Notice that there is very little undergrowth, hardly any trees & shrubs other than pines.
These pine forests are found at elevations over 1000m in the Cordillera Central mountains in the north of the island, where they are mixed in with areas of Luzon montane rain forests especially at the northern end of the range.
• Pine forests are light coniferous forest
in which pine is the predominant tree.
• The pine forest is a monoculture,
meaning only one species -- Eastern
white pine (Pinus strobus) -- was
• A monoculture causes a decline in the
number of species, particularly animal
species, existing in an area by
decreasing the variety of different
• They occur on sandy loams, sands,
limestone, dolomites, and peat bogs.
• The climate in Pine Forest is warm
• In Pine Forest, the average annual
temperature is 19.6 °C. In a year, the
average rainfall is 1434 mm.
Climate and amount of rainfall
• The Luzon tropical pine forests are a
tropical coniferous forest ecoregion
of the Philippines in the western
Location and description
• Found at elevations over 1000m in the Cordillera
Central mountains in the north of the island.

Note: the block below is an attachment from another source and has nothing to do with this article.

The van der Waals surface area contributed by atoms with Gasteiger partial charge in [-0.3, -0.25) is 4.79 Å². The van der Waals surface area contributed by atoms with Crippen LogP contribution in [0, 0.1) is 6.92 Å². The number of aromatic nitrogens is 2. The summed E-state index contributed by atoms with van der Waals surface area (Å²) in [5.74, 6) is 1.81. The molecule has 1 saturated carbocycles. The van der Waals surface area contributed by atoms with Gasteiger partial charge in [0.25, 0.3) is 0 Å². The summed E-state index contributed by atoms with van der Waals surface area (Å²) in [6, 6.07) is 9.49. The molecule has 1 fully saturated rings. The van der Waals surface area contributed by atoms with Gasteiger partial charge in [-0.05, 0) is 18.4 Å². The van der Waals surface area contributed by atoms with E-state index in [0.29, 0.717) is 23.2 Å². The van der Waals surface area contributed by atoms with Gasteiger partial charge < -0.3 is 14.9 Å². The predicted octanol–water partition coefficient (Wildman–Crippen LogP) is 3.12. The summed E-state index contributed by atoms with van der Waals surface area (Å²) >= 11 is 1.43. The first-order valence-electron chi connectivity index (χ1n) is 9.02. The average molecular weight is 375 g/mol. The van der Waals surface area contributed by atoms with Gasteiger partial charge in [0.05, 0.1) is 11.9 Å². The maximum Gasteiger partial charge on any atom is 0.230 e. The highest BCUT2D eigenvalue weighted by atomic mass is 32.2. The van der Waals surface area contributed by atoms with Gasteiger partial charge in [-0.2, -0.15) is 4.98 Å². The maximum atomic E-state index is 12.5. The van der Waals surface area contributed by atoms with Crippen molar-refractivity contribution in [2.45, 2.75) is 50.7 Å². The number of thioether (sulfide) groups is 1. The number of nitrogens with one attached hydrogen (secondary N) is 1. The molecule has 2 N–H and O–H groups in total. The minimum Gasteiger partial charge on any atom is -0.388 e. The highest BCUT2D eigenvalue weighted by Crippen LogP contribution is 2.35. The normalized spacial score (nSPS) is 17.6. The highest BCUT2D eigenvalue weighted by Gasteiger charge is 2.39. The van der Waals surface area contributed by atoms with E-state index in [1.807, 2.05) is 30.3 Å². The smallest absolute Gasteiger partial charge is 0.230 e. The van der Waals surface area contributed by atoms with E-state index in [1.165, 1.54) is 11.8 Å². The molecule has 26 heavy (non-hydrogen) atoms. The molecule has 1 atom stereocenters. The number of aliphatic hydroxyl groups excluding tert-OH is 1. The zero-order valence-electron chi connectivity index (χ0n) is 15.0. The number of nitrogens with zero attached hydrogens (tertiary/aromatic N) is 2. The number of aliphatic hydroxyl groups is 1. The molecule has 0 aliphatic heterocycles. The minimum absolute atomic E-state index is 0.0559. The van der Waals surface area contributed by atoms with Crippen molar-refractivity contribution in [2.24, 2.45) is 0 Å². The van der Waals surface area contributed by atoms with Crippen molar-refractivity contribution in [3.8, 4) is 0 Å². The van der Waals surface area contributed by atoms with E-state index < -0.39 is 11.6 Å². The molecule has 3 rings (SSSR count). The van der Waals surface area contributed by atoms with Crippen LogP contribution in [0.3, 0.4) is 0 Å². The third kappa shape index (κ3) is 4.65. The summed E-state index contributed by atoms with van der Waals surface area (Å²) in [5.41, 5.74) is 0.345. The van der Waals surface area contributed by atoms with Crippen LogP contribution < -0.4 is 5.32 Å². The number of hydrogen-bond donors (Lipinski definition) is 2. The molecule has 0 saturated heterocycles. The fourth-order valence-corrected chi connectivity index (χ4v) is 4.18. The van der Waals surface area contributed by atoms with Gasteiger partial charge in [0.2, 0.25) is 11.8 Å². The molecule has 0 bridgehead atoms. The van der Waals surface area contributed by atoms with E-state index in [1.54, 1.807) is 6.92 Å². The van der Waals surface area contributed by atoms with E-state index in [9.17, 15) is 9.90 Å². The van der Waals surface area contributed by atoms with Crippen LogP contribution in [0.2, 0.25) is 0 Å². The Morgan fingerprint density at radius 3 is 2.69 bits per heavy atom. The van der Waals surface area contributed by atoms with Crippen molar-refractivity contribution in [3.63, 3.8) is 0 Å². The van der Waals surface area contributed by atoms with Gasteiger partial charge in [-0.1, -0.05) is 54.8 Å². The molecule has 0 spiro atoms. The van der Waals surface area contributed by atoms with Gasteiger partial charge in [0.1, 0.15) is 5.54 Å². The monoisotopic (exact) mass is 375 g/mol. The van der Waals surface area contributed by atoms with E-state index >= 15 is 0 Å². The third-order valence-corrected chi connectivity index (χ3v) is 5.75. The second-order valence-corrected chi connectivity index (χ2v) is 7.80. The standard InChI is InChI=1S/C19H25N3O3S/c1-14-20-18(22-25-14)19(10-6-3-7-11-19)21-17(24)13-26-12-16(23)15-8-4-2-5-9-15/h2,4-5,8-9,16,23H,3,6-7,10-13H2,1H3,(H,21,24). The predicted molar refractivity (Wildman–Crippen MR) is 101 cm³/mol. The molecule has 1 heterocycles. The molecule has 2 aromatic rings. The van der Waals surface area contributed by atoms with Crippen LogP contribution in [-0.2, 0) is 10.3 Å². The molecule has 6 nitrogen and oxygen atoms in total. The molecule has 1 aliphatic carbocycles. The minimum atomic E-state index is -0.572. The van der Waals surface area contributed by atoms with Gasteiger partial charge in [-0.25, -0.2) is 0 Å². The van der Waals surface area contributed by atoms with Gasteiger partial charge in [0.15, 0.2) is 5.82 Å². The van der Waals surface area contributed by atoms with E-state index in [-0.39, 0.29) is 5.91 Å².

• The Cordillera Central includes Luzon's highest
peak Mount Pulag along with other high peaks
such as Mount Puguis, Mount Polis and Mount
• Also found in the Zambales Mountains of west-
central Luzon, particularly in Mount Tapulao and
Mount Redondo near Subic, Zambales.
• In this ecoregion Benguet pine(Pinus
insularis) trees are thinly spread over
the grasslands that cover the slopes.
Regular fires in the dry season maintain
the balance of pines and grassland and
prevent other deciduous trees and
shrubs from taking hold.
• There are a number of mammals endemic to the
Cordillera Central, mainly species of mice and rats
including large squirrel-like cloud rats.
• Three larger mammals in this forest are the:
Philippine Long-tailed Macaque (Macaca
Philippine Warty Pig (Sus philippensis)
Malayan Civet (Viverra tangalunga)
• The most common bird in this forest is the:
Pine-nut eating Common Crossbill
• Pine trees have been cut down for
timber, firewood and turpentine
production for centuries and today
this is intensified as forest is cleared
for agriculture and copper and gold
mining projects as the population of
the Philippines grows and remains
impoverished in these rural areas.
• In the dry season it is a straight
forward process to set fires for forest
clearance. Protected areas include
Mount Pulag, home to a number of
endemic plants and birds.